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S. ALFREDA WEBSTER v. TRANSPORT WORKERS UNION LOCAL 234 AND ROGER TAUSS (06/26/87)

filed: June 26, 1987.

S. ALFREDA WEBSTER, APPELLANT,
v.
TRANSPORT WORKERS UNION LOCAL 234 AND ROGER TAUSS



Appeal from the Order of the Court of Common Pleas, Civil Division, of Philadelphia County at No. 297 July Term, 1984.

COUNSEL

Daniel D. Radich, Philadelphia, for appellant.

Joseph Venditti, Taylor, for appellees.

Popovich, Johnson and Hester, JJ.

Author: Popovich

[ 364 Pa. Super. Page 249]

This is an appeal of an order of the Court of Common Pleas of Philadelphia County denying reconsideration of an order entering a judgment of non pros against the appellant, S. Alfreda Webster. We quash.

The record indicates that on the 5th of July, 1984, the appellant instituted a two-count complaint claiming that, upon her voluntary leave of employment as Southeastern Transportation Authority's (SEPTA) physician, the Transport Workers Union (TWU) and Roger Tauss published a newsletter distributed to some 5,000 employees of SEPTA containing a paragraph entitled "Witch Doctor Retires".

The appellant contended in her complaint that the article was libelous and depicted her as an "uncivilized, uneducated and superstitious . . . black woman" who was "forced" from her job at SEPTA and "covered her pitiful lack of knowledge of medicine by harassing and firing [the] members [of TWU]." (Paragraphs 9, 13 & 16)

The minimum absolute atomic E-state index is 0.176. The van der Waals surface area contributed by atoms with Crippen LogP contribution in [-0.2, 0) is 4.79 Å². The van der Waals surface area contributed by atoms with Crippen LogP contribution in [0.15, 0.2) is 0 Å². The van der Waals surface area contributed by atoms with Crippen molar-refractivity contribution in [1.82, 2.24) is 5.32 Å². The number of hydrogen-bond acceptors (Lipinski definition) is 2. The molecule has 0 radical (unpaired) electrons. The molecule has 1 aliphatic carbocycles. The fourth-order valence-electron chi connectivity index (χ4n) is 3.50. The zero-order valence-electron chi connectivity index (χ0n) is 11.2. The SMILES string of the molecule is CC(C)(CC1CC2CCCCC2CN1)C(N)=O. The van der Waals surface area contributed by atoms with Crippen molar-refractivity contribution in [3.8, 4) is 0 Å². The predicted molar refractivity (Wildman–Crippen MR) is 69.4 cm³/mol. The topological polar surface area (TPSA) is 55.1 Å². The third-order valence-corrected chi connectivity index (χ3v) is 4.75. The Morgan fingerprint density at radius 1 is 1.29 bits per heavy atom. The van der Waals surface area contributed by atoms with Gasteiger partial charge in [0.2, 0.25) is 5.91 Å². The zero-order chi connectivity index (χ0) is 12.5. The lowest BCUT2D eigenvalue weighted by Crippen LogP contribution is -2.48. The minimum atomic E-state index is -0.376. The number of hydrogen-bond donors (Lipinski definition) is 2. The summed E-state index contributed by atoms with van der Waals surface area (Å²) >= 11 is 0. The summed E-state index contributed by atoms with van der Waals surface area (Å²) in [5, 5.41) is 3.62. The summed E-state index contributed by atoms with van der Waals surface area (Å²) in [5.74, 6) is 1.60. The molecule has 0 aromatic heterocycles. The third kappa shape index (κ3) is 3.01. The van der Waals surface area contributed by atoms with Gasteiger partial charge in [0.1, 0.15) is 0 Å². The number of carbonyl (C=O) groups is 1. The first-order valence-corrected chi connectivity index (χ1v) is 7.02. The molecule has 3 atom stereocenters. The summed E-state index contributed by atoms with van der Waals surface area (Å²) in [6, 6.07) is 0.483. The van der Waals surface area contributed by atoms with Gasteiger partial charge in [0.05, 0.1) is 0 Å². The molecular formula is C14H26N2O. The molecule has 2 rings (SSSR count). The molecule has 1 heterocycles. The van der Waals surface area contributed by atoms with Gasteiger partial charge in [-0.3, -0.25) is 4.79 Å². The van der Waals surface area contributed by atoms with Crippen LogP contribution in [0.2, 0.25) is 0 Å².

Further, the appellant asserted that the article was defamatory and false and demanded compensatory and punitive damages to right the wrong allegedly committed upon her person.

In response, the defendants (Tauss and TWU) filed an answer denying, in relevant part, the allegations pleaded in the complaint, and in new matter they claimed the publication was privileged communication protected by the First and Fourteenth Amendments to the United States Constitution.

On September 24, 1985, counsel for the defendants filed a motion to compel answers to interrogatories and production of the appellant's employment records.

[ 364 Pa. Super. Page 250]

The appellant neither signed nor verified the answers she gave, and interrogatories 68, 70 and 71 were answered incompletely and/or objected to. A release to secure the appellant's employment records was not signed, and the appellant's statement, through her counsel, that she would secure the records and forward them to the defendants never occurred. Thus, the need for the discovery motion followed on the heels of a letter and phone call ...


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